by Debbie Hodge
Every part you add to a scrapbook page takes time. When you title a scrapbook page, you spend time deciding what your title will be, what product you’ll use, how you’ll incorporate the title into the page design, and then getting the letters and words of your title onto the page.
Here are ten ideas for saving time getting titles onto your scrapbook pages.
Save time coming up with a title
1. Use your subject’s name
While it can be satisfying to come up with a title that’s a clever play on words or that gets at the heart of your page’s story, there are times that a simple label of page subject is all you need.
Here, Celeste Smith titled her page with her subject’s name: Lila. The sparkly, curvy alpha is perfect for the girly-page. (From Masterful Scrapbook Design “Fast Starts” issue.)
Vee Jennings went with the name of the restaurant she’s scrapbooking rendered in oversized, distressed chipboard alphas. (From Masterful Scrapbook Design “Fast Starts” issue.)
2. Use wordart
Stumped for a title? Not up for rendering the long title a page might need (such as “Coming Home on the Last Day of School” which I actually considered for the page below)? Grab some word art that supports your subject and use that.
The wordart by Ali Edwards on “What I Want t Remember About Today” is perfect for conveying my desire to hold on to the memory of my son and a neighbor scootering home from the bus stop on the last day of school.
3. Let handwritten “subject, date, place” suffice
It’s OK. Not every page needs a title.
I’d left the titling of this page to the end — and once I got to the end I really didn’t want to add anything more to the design — and I wanted to call the page done. The photos, the note of my son’s name, the date, and the place the photos were taken along with journaling provide more than enough details here.
Save design time
4. Let a pre-printed label or tag work as both title AND embellishment
Do you have labels, stickers, tags, or rub-ons with a variety pre-printed phrases or expressions in your stash? Let one double as embellishment and title. You’ll save time in coming up with a title, rendering it and figuring out where to put it on the page.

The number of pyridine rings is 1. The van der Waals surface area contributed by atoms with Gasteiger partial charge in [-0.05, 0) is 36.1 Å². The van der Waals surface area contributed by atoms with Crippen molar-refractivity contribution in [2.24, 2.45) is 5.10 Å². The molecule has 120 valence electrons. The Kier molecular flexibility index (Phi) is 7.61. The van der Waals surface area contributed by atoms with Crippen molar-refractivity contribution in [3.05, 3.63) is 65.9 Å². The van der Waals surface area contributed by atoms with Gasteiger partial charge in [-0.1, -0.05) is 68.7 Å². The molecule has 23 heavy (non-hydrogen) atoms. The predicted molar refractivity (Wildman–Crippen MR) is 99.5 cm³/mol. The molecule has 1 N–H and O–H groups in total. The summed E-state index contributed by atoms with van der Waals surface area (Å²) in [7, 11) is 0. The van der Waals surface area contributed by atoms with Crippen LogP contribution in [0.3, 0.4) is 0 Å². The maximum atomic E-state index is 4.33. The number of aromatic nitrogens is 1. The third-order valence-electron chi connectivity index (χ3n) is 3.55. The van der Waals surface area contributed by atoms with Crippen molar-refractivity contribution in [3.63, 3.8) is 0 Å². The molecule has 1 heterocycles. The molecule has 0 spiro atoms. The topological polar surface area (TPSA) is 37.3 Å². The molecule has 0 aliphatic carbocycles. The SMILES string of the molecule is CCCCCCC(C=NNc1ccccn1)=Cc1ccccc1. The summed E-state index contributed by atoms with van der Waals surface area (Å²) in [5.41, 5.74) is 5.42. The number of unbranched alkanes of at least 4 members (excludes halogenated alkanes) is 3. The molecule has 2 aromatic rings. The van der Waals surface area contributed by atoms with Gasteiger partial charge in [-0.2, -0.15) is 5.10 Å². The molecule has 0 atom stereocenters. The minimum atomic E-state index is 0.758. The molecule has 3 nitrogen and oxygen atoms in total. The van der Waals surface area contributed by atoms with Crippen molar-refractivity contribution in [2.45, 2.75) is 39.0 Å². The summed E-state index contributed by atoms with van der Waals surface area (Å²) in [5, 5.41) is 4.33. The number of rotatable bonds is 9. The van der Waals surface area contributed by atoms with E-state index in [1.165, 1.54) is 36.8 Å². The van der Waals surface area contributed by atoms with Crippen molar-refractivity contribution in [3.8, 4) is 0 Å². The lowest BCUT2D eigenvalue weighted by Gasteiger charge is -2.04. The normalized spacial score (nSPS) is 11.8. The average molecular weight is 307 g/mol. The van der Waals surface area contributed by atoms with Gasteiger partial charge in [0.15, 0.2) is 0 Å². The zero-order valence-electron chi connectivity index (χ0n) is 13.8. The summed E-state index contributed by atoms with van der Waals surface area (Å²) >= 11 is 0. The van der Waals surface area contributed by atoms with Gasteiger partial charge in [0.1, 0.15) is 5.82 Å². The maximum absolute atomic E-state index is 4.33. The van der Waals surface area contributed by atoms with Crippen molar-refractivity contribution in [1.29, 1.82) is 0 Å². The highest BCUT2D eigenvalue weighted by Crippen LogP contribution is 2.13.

There are some subjects and locations and I scrapbook over and over through the years. When I made this page, I didn’t want yet another layout called “Jenness Beach.” I scrapbooked these photos almost a year after they were taken and I didn’t have any story or details to share. I just love the photos and want them on a page. The “Great Memories” label by Lynn Grieveson went with the look of Katie Pertiet’s Coastal papers and brushes and took care of my titlework.
5. Incorporate your title into your journaling block
When you can fit your title into the space you’ve saved for journaling, the design process is simplified.
Once again, I’d left title-work until the end and hadn’t planned for incorporating it into the page design of “Boston.” What’s more – I wasn’t sure what to call the page. The “West Side Story” in the photo is prominent and conveys that we saw the play. Adding a small scale “Boston” at the top of my journaling block let me get a low-key title onto the page.
6. Put your title on a photo
When you’re struggling with where to place a title, look for some clear space on a photo and put it there. You don’t have to move other elements around to accommodate it and it’s an efficient use of space for multi-photo pages.
Photos and journaling on “Fishing” defined a rectuanglar “inner canvas” I didn’t want to disrupt with the addition of a title. The open sky on the larger photo makes a nice home for page title.
7. Span the width
Incorporating alignments into a layout design is a good way to give your page unity. If you’ve got a defined block of elements and open space nearby, place your title to begin at one side of the block and end at the other.
Paula Gilarde has used many alignments on “Storyland” to create a well-designed page. Her title’s alignment with the photo block on right and left sides echos the journaling block alignments below the photo block. (From Masterful Scrapbook Design “Smorgasbord” issue.)
Lynnette Penacho turned her title on its side and extended it from the bottom of her photo block to the top. When things aren’t quite fitting, even when you’ve played with spacing, insert a spacer like Lynnette’s orange flower to get it all lined up. (From Masterful Scrapbook Design “Fast Starts” issue.)
Save time getting your title onto the page
8. Use a premade label
Selecting and then placing each alpha you need to make the words of your title can take more time than you sometimes have. Pre-printed labels are the speedy solution to this.
Celeste Smith used a label and a word sticker to put this title together quickly. (From Masterful Scrapbook Design “Fast Starts” issue.)
9. Use a font instead of alphas
Using a font rather than alpha saves paper and digital scrapbookers the time of selecting and placing the letters in your title words one by one.
Vivian Masket used a typewriter font to create her title “A Good Role Model” supporting her page subject and making for a quick page title. (From Masterful Scrapbook Design “Smorgasbord” issue.)
10. Jiggle, wrap, split, and fit
Cut down on time spent lining things up all nice and tidy or finding the perfect spot for your title by going with a purposefully messy look.
Michelle Clement fit her title “Oh, Worry” onto a tag-sized piece of paper and got a funky look to boot by splitting the word “worry.” (From Masterful Scrapbook Design “Smorgasbord” issue.)
Are you already using some of these ideas to save time on your scrapbook page titlework? Are you inspired to give one of them a try? Link us up if you do.
The Fast Starts issue of Masterful Scrapbook Design is all about speeding things up. Check it out.